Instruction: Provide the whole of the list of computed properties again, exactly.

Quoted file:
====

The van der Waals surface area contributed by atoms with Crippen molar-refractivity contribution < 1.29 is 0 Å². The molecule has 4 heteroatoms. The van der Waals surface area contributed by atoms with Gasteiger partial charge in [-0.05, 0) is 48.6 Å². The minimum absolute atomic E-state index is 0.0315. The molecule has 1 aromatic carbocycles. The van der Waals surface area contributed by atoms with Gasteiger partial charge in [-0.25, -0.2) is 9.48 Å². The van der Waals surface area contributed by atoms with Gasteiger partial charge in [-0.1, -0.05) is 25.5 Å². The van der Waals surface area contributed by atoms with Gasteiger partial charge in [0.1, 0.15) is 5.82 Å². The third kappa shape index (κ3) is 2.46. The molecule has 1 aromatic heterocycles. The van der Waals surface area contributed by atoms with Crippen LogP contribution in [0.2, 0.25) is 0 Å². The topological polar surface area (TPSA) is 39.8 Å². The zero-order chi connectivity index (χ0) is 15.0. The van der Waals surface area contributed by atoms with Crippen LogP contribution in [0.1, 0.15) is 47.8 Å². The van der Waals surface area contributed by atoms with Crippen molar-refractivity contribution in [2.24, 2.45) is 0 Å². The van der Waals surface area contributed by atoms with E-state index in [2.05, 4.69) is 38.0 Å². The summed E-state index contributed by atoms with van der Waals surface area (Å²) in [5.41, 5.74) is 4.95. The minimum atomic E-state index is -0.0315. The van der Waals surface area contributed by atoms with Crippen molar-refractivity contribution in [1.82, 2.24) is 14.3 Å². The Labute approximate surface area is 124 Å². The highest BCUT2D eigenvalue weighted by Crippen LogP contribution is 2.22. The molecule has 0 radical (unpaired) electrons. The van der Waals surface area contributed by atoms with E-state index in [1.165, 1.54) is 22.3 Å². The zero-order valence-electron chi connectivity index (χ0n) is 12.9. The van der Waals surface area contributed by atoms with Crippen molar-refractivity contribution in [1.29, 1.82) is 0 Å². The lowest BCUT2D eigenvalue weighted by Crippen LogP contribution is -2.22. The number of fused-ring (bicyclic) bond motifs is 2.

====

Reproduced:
The van der Waals surface area contributed by atoms with Crippen molar-refractivity contribution < 1.29 is 0 Å². The molecule has 4 heteroatoms. The van der Waals surface area contributed by atoms with Gasteiger partial charge in [-0.05, 0) is 48.6 Å². The minimum absolute atomic E-state index is 0.0315. The molecule has 1 aromatic carbocycles. The van der Waals surface area contributed by atoms with Gasteiger partial charge in [-0.25, -0.2) is 9.48 Å². The van der Waals surface area contributed by atoms with Gasteiger partial charge in [-0.1, -0.05) is 25.5 Å². The van der Waals surface area contributed by atoms with Gasteiger partial charge in [0.1, 0.15) is 5.82 Å². The third kappa shape index (κ3) is 2.46. The molecule has 1 aromatic heterocycles. The van der Waals surface area contributed by atoms with Crippen LogP contribution in [0.2, 0.25) is 0 Å². The topological polar surface area (TPSA) is 39.8 Å². The zero-order chi connectivity index (χ0) is 15.0. The van der Waals surface area contributed by atoms with Crippen LogP contribution in [0.1, 0.15) is 47.8 Å². The van der Waals surface area contributed by atoms with Crippen molar-refractivity contribution in [2.24, 2.45) is 0 Å². The van der Waals surface area contributed by atoms with E-state index in [2.05, 4.69) is 38.0 Å². The summed E-state index contributed by atoms with van der Waals surface area (Å²) in [5.41, 5.74) is 4.95. The minimum atomic E-state index is -0.0315. The van der Waals surface area contributed by atoms with Crippen molar-refractivity contribution in [1.82, 2.24) is 14.3 Å². The Labute approximate surface area is 124 Å². The highest BCUT2D eigenvalue weighted by Crippen LogP contribution is 2.22. The molecule has 0 radical (unpaired) electrons. The van der Waals surface area contributed by atoms with E-state index in [1.165, 1.54) is 22.3 Å². The zero-order valence-electron chi connectivity index (χ0n) is 12.9. The van der Waals surface area contributed by atoms with Crippen molar-refractivity contribution in [1.29, 1.82) is 0 Å². The lowest BCUT2D eigenvalue weighted by Crippen LogP contribution is -2.22. The number of fused-ring (bicyclic) bond motifs is 2.